• thecellularscale says:

    I completely support any woman not taking a spouse's name if she doesn't want to, but I changed mine when I got married. The main reason was that I wanted to have the same last name as my future children. Also, I had not published yet, and I didn't feel like I was sacrificing much/anything in changing my name.
    That said, I hate when a 'formal letter' arrives addressed to "Mr. and Mrs. HIS FIRST NAME." Seriously, where are my letters addressed to "Dr. and Mr. Lastname" ?

  • Crystaldoc says:

    I am with DJMH in that I would prefer to see less judging of women based on their decisions in this regard, whatever they may be.

    I did take my husband's name, and not for any particularly good reason that I can point to now, but that is true of many decisions that one makes at age 19. 27 years later I am perhaps unusual, lucky enough to still be married to the same guy. Note I say lucky, not that I had a lot of brilliant foresight at that young age. There are pluses and minuses of the family name; it is convenient when visiting the elementary school, and less convenient on joint grant applications where I am sometimes concerned whether reviewers will fairly evaluate the unique expertise we each bring to the proposal as independent collaborators, for example. If I had married a little later in life I probably would have made a different decision, but as it stands I have no regrets. I acknowledge that I could have had a lot of regrets, if my marriage had not lasted.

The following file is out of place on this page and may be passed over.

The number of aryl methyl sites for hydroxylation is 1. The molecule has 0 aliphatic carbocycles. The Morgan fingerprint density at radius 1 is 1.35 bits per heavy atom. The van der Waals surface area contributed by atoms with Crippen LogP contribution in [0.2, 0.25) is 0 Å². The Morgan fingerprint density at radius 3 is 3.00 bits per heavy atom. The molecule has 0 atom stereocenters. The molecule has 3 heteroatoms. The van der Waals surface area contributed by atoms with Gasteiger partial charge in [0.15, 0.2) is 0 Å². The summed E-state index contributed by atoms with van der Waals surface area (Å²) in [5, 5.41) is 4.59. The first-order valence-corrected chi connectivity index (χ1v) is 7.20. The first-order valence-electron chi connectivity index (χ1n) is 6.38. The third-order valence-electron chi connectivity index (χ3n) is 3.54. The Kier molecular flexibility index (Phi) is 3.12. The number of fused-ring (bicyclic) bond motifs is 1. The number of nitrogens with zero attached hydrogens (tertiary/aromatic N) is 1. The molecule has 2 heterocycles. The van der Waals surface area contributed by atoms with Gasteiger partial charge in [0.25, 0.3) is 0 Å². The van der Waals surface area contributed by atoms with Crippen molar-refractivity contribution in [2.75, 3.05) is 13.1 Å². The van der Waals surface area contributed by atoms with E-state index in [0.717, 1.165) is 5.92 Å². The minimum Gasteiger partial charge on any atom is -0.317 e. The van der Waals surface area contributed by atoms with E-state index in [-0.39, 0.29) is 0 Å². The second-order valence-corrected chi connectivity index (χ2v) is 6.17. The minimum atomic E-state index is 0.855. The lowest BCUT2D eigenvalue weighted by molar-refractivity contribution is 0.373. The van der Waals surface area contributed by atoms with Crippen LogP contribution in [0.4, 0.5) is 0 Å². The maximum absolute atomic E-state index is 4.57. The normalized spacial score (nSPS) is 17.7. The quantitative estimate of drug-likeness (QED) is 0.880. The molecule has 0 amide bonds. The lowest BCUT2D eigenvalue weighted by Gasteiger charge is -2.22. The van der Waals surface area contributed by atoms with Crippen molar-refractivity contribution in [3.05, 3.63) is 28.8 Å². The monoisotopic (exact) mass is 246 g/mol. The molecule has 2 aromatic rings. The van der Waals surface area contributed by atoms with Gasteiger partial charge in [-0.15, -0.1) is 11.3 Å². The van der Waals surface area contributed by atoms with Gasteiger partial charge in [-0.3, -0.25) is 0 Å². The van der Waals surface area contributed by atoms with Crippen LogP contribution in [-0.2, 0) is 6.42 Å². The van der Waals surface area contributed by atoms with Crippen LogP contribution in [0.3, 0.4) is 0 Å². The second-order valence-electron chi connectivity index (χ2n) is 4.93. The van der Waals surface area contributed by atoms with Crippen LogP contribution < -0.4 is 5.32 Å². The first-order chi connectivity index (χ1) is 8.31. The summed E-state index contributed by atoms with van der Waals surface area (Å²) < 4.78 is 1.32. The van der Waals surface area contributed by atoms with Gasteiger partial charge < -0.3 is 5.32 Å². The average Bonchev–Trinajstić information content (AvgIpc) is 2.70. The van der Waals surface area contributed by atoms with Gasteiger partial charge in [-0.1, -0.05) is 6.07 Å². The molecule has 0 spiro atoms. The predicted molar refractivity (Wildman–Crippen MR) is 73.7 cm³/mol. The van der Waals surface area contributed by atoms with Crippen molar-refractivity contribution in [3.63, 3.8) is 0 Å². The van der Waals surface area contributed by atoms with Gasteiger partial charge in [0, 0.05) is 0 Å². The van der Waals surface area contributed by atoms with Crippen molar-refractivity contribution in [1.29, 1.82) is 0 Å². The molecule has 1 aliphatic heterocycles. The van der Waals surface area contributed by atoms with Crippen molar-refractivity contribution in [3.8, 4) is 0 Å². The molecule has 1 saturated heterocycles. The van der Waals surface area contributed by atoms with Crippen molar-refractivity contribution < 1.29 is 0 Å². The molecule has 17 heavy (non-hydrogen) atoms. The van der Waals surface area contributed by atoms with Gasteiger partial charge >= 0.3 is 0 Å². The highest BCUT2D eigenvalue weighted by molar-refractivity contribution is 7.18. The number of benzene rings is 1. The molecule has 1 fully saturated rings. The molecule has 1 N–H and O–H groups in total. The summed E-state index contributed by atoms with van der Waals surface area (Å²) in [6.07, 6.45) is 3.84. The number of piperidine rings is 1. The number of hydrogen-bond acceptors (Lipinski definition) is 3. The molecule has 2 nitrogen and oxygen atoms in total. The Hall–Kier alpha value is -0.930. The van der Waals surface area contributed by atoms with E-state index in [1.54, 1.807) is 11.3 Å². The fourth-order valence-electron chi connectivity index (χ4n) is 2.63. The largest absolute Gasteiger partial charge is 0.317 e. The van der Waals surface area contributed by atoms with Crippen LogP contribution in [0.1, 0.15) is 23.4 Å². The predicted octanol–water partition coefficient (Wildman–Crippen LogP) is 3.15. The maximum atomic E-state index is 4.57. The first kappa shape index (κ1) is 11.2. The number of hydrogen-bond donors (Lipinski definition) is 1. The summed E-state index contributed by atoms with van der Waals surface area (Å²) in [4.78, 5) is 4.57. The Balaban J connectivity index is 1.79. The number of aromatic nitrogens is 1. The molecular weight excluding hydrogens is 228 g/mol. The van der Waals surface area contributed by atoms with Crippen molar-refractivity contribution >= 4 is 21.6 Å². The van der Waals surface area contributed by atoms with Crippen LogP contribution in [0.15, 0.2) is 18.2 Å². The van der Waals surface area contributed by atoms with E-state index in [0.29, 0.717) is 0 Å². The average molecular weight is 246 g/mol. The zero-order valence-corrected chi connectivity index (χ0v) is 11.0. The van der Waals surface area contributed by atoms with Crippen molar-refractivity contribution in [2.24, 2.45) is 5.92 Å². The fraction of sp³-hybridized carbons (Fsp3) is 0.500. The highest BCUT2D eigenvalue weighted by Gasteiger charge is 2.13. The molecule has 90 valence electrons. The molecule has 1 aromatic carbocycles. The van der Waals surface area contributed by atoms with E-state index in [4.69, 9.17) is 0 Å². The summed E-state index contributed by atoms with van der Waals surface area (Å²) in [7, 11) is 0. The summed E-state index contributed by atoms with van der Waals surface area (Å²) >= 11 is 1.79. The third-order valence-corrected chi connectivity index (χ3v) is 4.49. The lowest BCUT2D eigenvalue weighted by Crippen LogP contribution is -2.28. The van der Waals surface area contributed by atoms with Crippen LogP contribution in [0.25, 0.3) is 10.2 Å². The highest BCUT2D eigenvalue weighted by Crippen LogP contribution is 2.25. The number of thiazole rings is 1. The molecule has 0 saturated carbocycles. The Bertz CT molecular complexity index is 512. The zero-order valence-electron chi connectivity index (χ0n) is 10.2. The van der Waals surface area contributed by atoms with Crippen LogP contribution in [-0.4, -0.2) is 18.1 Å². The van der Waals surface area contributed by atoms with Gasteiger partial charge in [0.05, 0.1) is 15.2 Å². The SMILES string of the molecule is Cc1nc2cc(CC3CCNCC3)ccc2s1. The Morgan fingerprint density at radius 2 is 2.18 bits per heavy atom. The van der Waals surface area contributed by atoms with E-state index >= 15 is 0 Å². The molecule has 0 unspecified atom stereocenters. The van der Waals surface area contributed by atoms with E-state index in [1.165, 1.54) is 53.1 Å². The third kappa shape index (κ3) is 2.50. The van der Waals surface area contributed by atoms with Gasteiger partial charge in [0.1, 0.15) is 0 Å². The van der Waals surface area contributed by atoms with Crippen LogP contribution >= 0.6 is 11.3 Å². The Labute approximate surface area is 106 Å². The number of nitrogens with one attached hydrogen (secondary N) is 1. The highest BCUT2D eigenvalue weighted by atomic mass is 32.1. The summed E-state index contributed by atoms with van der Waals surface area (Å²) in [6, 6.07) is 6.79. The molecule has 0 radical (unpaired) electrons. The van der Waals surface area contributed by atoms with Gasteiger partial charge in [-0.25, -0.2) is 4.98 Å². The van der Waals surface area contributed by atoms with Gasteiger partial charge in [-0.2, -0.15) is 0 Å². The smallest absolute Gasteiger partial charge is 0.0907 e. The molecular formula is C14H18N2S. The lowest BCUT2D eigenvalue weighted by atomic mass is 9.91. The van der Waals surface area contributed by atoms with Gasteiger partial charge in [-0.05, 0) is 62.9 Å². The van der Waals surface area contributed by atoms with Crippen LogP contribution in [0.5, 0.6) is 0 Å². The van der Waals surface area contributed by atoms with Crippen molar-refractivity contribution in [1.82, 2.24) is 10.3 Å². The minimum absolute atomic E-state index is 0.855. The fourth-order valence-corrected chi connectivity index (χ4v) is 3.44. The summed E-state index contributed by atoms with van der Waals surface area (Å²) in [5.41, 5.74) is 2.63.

• Carly says:

    I changed my name mainly due to my then-fiancé expressing that he would find it hurtful if I kept my original last name. I think I might have pressed harder for an alternative (hyphenation or whatever) if I'd been more established in my career. Most of my friends change their names at marriage and I certainly don't judge them for doing so, but I may have chosen differently if it'd been an option. I do miss the identifying connection to my parents and remembering the extra paperwork when getting driver's licenses is a bit annoying, but the thing that makes me most upset is just that I didn't have a choice to NOT do it without hurting someone I love due to the cultural expectations that had convinced him that me keeping my unmarried name would somehow lessen the connection formed by our marriage.